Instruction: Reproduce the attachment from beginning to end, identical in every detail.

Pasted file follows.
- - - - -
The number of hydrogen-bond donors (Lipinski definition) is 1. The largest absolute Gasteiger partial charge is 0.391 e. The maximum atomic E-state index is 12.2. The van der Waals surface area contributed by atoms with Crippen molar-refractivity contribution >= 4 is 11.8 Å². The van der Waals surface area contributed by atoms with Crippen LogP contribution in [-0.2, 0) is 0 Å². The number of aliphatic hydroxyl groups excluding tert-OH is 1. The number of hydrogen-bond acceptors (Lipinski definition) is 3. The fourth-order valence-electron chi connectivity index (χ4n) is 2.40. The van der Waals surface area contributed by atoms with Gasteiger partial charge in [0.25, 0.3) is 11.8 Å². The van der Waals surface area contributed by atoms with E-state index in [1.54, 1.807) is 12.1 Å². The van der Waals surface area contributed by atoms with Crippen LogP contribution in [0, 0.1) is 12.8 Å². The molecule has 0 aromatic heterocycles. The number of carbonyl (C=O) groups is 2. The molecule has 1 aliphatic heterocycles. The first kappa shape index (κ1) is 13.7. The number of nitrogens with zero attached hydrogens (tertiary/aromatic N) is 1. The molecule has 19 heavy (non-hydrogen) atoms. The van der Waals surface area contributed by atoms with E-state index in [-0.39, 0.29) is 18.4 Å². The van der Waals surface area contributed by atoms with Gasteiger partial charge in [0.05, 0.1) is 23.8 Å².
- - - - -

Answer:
The number of hydrogen-bond donors (Lipinski definition) is 1. The largest absolute Gasteiger partial charge is 0.391 e. The maximum atomic E-state index is 12.2. The van der Waals surface area contributed by atoms with Crippen molar-refractivity contribution >= 4 is 11.8 Å². The van der Waals surface area contributed by atoms with Crippen LogP contribution in [-0.2, 0) is 0 Å². The number of aliphatic hydroxyl groups excluding tert-OH is 1. The number of hydrogen-bond acceptors (Lipinski definition) is 3. The fourth-order valence-electron chi connectivity index (χ4n) is 2.40. The van der Waals surface area contributed by atoms with Gasteiger partial charge in [0.25, 0.3) is 11.8 Å². The van der Waals surface area contributed by atoms with E-state index in [1.54, 1.807) is 12.1 Å². The van der Waals surface area contributed by atoms with Crippen LogP contribution in [0, 0.1) is 12.8 Å². The molecule has 0 aromatic heterocycles. The number of carbonyl (C=O) groups is 2. The molecule has 1 aliphatic heterocycles. The first kappa shape index (κ1) is 13.7. The number of nitrogens with zero attached hydrogens (tertiary/aromatic N) is 1. The molecule has 19 heavy (non-hydrogen) atoms. The van der Waals surface area contributed by atoms with E-state index in [-0.39, 0.29) is 18.4 Å². The van der Waals surface area contributed by atoms with Gasteiger partial charge in [0.05, 0.1) is 23.8 Å².